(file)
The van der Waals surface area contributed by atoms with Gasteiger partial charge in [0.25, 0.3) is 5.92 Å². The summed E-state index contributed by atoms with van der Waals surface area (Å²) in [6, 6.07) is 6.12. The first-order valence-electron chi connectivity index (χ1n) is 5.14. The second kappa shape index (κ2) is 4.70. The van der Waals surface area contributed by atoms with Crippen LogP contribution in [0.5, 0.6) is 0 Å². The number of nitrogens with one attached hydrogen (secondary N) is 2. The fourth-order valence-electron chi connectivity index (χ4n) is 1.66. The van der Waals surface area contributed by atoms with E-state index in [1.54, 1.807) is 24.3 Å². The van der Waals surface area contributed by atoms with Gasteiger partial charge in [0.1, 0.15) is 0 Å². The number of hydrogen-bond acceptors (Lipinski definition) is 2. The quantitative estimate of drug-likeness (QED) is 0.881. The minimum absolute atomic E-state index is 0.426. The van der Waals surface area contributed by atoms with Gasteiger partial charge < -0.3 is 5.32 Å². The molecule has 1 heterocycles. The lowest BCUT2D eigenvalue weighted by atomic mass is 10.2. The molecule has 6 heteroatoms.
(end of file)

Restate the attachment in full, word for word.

The van der Waals surface area contributed by atoms with Gasteiger partial charge in [0.25, 0.3) is 5.92 Å². The summed E-state index contributed by atoms with van der Waals surface area (Å²) in [6, 6.07) is 6.12. The first-order valence-electron chi connectivity index (χ1n) is 5.14. The second kappa shape index (κ2) is 4.70. The van der Waals surface area contributed by atoms with Crippen LogP contribution in [0.5, 0.6) is 0 Å². The number of nitrogens with one attached hydrogen (secondary N) is 2. The fourth-order valence-electron chi connectivity index (χ4n) is 1.66. The van der Waals surface area contributed by atoms with E-state index in [1.54, 1.807) is 24.3 Å². The van der Waals surface area contributed by atoms with Gasteiger partial charge in [0.1, 0.15) is 0 Å². The number of hydrogen-bond acceptors (Lipinski definition) is 2. The quantitative estimate of drug-likeness (QED) is 0.881. The minimum absolute atomic E-state index is 0.426. The van der Waals surface area contributed by atoms with Gasteiger partial charge < -0.3 is 5.32 Å². The molecule has 1 heterocycles. The lowest BCUT2D eigenvalue weighted by atomic mass is 10.2. The molecule has 6 heteroatoms.